The Irish are 12-3 away from home this season and have 11 true road wins, tying for the third-highest total in school history (13 in 1996-97; 12 in 1998-99; 11 on three other occasions – most recently in 2000-01). In fact, Notre Dame won its first five road games this year, marking only the second time ever the Irish opened with five or more road victories (they won 10 in a row to begin the 2000-01 campaign).

Accenting Notre Dame’s play on the road has been its defensive prowess. The Irish are holding opponents to 53.3 ppg., a .347 field goal percentage (288-for-829) and a .250 three-point percentage (63-for-252) away from home and have allowed more than 60 points only twice in their 15 games away from home this year (61 by Syracuse on Jan. 19; 67 by Connecticut on March 7 in the BIG EAST Championship semifinals).

Notre Dame is 18-0 this year (9-0 vs. BIG EAST Conference opponents) when its bench outscores the opposition’s reserves. For the season, the Irish understudies are averaging 16.8 ppg., compared to 14.0 ppg. for Notre Dame opponents. Freshman guard Charel Allen has been the top Irish reserve this season, logging 7.9 ppg.

Notre Dame’s bench play has been especially important during the past 15 games (13-2 record). The Irish are getting an average of 19.3 ppg. (290 total points) from their reserves in that stretch, compared to 14.3 ppg. (214 total points) from the opposition’s bench. Allen (9.3 ppg., 140 total) has been the key bench contributor in that stretch with six double-figure games – 17 points at Syracuse (Jan. 19), 16 points at Pittsburgh (Feb. 5), 14 points vs. Georgetown (Feb. 12) and at Seton Hall (March 1), and 11 points at No. 9/10 Connecticut (Jan. 30) and vs. West Virginia (March 6).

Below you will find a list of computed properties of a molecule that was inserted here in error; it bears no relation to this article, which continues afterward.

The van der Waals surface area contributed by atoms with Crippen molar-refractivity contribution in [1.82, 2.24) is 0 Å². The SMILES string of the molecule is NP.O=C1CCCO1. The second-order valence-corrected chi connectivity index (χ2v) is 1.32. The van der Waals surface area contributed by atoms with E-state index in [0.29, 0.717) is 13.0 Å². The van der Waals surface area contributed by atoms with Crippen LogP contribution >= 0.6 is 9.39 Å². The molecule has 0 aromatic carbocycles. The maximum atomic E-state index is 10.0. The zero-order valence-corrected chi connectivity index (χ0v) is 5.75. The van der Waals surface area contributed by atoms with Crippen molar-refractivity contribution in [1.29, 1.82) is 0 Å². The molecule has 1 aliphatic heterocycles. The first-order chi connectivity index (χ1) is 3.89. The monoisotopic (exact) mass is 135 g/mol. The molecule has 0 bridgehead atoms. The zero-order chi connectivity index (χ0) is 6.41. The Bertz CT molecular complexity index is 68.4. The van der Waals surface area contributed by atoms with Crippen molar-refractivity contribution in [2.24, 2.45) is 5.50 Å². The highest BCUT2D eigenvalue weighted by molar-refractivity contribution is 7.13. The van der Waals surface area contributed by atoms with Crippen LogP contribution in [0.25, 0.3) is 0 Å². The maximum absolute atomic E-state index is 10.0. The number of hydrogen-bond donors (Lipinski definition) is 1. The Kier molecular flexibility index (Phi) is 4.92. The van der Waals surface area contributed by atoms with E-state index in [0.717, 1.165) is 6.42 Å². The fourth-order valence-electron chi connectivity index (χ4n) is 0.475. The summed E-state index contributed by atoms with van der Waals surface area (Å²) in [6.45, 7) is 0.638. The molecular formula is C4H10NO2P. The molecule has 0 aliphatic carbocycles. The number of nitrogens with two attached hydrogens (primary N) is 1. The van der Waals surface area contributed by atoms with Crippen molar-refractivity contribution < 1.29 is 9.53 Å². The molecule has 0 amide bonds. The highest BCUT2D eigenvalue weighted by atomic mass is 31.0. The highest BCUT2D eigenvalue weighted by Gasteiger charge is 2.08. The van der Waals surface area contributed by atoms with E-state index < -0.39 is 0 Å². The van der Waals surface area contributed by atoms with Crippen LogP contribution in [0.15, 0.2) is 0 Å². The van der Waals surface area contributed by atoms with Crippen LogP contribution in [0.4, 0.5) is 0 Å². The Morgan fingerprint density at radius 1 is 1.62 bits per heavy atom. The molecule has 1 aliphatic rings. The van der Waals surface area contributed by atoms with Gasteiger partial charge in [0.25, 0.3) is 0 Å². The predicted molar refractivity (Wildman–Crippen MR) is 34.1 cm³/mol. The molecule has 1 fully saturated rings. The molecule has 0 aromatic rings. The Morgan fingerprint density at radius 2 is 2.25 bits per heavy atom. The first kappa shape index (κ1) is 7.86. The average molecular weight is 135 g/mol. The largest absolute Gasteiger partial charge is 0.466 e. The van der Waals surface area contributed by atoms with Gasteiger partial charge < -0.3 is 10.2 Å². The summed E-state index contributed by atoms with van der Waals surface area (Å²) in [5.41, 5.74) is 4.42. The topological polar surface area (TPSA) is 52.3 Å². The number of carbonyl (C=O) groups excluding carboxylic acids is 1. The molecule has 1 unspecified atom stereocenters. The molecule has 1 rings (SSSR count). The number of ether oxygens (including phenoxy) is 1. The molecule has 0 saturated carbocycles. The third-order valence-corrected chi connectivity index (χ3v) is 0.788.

Notre Dame ranks second in the BIG EAST Conference in steals this season, averaging 9.29 thefts per game (288 total). The Irish have come up with at least 10 steals in 13 games and had a season-best 20 thefts on Nov. 22 vs. Colorado State, the most by a BIG EAST team this season.

Individually, junior guard Megan Duffy is tops in the conference in steals (2.71 spg.), while her 84 total steals ranks as the fifth-highest single-season mark in school history (Niele Ivey holds the record with 95 swipes in 1999-2000). Duffy’s backcourt mate, sophomore Breona Gray, and senior All-America forward Jacqueline Batteast are tied for second on the team with 1.19 steals per game (37 total), while freshman guard Charel Allen (35) also has at least 30 steals this year.

When given the opportunity, Notre Dame has taken advantage of its trips to the free throw line this season. The Irish lead the BIG EAST Conference and rank 34th in the nation (as of March 14), shooting 74.2 percent from the charity stripe. In fact, they set a school record by going a perfect 18-for-18 on Nov. 30 at Valparaiso, which also matches the best mark by any team in the country this season.

Notre Dame has been led at the gift line by junior guard Megan Duffy (.902, 120-133), freshman guard Charel Allen (.848, 67-79) and senior All-America forward Jacqueline Batteast (.794, 123-155). Duffy currently ranks first in the BIG EAST and third in the nation in free throw percentage, while Batteast is second in the conference and has shown the greatest improvement among all Irish players this season with nearly a 17-percent jump from last year’s career low .627 mark.

One side note about Duffy’s free throw prowess – the Irish junior struggled at the line ea